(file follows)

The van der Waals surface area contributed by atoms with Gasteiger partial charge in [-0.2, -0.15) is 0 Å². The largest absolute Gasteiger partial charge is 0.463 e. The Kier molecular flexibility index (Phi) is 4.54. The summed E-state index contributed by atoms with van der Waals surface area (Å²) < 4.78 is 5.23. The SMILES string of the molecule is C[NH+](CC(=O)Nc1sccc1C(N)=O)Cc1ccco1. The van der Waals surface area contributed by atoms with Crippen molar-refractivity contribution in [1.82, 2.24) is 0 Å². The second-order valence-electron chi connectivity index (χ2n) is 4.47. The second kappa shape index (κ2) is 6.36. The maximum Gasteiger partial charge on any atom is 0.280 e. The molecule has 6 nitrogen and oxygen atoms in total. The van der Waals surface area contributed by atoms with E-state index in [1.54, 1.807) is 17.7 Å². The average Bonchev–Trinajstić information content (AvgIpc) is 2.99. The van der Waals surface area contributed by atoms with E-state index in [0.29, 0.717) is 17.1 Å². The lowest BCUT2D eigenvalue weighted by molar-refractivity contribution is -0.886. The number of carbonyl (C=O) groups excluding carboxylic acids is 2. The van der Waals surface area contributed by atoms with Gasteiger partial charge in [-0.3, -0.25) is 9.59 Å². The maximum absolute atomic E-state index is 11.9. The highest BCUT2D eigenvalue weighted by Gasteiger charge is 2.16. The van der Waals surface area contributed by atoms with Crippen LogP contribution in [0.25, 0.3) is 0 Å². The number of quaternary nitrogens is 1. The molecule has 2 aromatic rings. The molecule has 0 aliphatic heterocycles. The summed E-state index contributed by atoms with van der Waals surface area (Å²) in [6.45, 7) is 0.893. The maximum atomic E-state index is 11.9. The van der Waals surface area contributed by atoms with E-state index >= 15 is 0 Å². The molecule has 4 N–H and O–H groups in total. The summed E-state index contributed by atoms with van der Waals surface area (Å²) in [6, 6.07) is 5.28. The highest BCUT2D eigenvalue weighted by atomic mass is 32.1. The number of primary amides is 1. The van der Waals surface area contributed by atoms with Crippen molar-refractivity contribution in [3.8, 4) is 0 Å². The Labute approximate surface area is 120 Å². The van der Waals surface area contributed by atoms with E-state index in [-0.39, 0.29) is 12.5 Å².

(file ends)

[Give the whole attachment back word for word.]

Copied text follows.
The van der Waals surface area contributed by atoms with Gasteiger partial charge in [-0.2, -0.15) is 0 Å². The largest absolute Gasteiger partial charge is 0.463 e. The Kier molecular flexibility index (Phi) is 4.54. The summed E-state index contributed by atoms with van der Waals surface area (Å²) < 4.78 is 5.23. The SMILES string of the molecule is C[NH+](CC(=O)Nc1sccc1C(N)=O)Cc1ccco1. The van der Waals surface area contributed by atoms with Crippen molar-refractivity contribution in [1.82, 2.24) is 0 Å². The second-order valence-electron chi connectivity index (χ2n) is 4.47. The second kappa shape index (κ2) is 6.36. The maximum Gasteiger partial charge on any atom is 0.280 e. The molecule has 6 nitrogen and oxygen atoms in total. The van der Waals surface area contributed by atoms with E-state index in [1.54, 1.807) is 17.7 Å². The average Bonchev–Trinajstić information content (AvgIpc) is 2.99. The van der Waals surface area contributed by atoms with E-state index in [0.29, 0.717) is 17.1 Å². The lowest BCUT2D eigenvalue weighted by molar-refractivity contribution is -0.886. The number of carbonyl (C=O) groups excluding carboxylic acids is 2. The van der Waals surface area contributed by atoms with Gasteiger partial charge in [-0.3, -0.25) is 9.59 Å². The maximum absolute atomic E-state index is 11.9. The highest BCUT2D eigenvalue weighted by Gasteiger charge is 2.16. The van der Waals surface area contributed by atoms with Crippen LogP contribution in [0.25, 0.3) is 0 Å². The number of quaternary nitrogens is 1. The molecule has 2 aromatic rings. The molecule has 0 aliphatic heterocycles. The summed E-state index contributed by atoms with van der Waals surface area (Å²) in [6.45, 7) is 0.893. The maximum atomic E-state index is 11.9. The van der Waals surface area contributed by atoms with E-state index >= 15 is 0 Å². The molecule has 4 N–H and O–H groups in total. The summed E-state index contributed by atoms with van der Waals surface area (Å²) in [6, 6.07) is 5.28. The highest BCUT2D eigenvalue weighted by atomic mass is 32.1. The number of primary amides is 1. The van der Waals surface area contributed by atoms with Crippen molar-refractivity contribution in [3.8, 4) is 0 Å². The Labute approximate surface area is 120 Å². The van der Waals surface area contributed by atoms with E-state index in [-0.39, 0.29) is 12.5 Å².